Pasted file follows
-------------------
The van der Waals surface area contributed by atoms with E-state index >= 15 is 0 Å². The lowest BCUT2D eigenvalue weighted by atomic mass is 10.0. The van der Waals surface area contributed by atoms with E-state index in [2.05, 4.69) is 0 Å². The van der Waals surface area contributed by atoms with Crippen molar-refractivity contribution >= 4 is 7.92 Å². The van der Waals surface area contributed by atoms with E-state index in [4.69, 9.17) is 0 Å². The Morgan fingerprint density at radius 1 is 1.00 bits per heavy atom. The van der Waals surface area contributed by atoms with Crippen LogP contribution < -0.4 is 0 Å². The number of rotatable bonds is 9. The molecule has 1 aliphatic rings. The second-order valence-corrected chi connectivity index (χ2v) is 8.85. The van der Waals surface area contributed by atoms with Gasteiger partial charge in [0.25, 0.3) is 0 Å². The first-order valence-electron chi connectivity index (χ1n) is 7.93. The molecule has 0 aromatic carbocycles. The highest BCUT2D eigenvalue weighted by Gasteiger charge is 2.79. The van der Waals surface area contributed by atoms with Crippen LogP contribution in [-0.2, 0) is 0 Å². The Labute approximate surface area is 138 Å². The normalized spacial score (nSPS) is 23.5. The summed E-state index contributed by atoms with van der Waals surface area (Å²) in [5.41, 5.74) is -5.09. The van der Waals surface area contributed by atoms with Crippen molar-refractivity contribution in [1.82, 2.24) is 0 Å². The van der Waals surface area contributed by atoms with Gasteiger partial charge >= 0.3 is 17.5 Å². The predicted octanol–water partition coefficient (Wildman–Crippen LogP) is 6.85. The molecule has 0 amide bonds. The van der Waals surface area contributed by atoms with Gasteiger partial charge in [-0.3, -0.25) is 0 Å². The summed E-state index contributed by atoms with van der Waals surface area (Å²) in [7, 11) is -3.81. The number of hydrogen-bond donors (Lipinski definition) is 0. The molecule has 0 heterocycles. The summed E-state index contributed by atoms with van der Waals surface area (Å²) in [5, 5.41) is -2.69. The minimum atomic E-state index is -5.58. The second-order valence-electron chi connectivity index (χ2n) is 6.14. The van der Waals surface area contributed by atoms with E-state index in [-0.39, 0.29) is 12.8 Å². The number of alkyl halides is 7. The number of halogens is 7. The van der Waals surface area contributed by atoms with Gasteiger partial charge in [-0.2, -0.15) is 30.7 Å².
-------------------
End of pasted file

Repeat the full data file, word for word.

The van der Waals surface area contributed by atoms with E-state index >= 15 is 0 Å². The lowest BCUT2D eigenvalue weighted by atomic mass is 10.0. The van der Waals surface area contributed by atoms with E-state index in [2.05, 4.69) is 0 Å². The van der Waals surface area contributed by atoms with Crippen molar-refractivity contribution >= 4 is 7.92 Å². The van der Waals surface area contributed by atoms with E-state index in [4.69, 9.17) is 0 Å². The Morgan fingerprint density at radius 1 is 1.00 bits per heavy atom. The van der Waals surface area contributed by atoms with Crippen LogP contribution < -0.4 is 0 Å². The number of rotatable bonds is 9. The molecule has 1 aliphatic rings. The second-order valence-corrected chi connectivity index (χ2v) is 8.85. The van der Waals surface area contributed by atoms with Gasteiger partial charge in [0.25, 0.3) is 0 Å². The first-order valence-electron chi connectivity index (χ1n) is 7.93. The molecule has 0 aromatic carbocycles. The highest BCUT2D eigenvalue weighted by Gasteiger charge is 2.79. The van der Waals surface area contributed by atoms with Crippen LogP contribution in [-0.2, 0) is 0 Å². The Labute approximate surface area is 138 Å². The normalized spacial score (nSPS) is 23.5. The summed E-state index contributed by atoms with van der Waals surface area (Å²) in [5.41, 5.74) is -5.09. The van der Waals surface area contributed by atoms with Crippen molar-refractivity contribution in [1.82, 2.24) is 0 Å². The van der Waals surface area contributed by atoms with Gasteiger partial charge >= 0.3 is 17.5 Å². The predicted octanol–water partition coefficient (Wildman–Crippen LogP) is 6.85. The molecule has 0 amide bonds. The van der Waals surface area contributed by atoms with Gasteiger partial charge in [-0.3, -0.25) is 0 Å². The summed E-state index contributed by atoms with van der Waals surface area (Å²) in [7, 11) is -3.81. The number of hydrogen-bond donors (Lipinski definition) is 0. The molecule has 0 heterocycles. The summed E-state index contributed by atoms with van der Waals surface area (Å²) in [5, 5.41) is -2.69. The minimum atomic E-state index is -5.58. The second-order valence-electron chi connectivity index (χ2n) is 6.14. The van der Waals surface area contributed by atoms with E-state index in [-0.39, 0.29) is 12.8 Å². The number of alkyl halides is 7. The number of halogens is 7. The van der Waals surface area contributed by atoms with Gasteiger partial charge in [-0.2, -0.15) is 30.7 Å².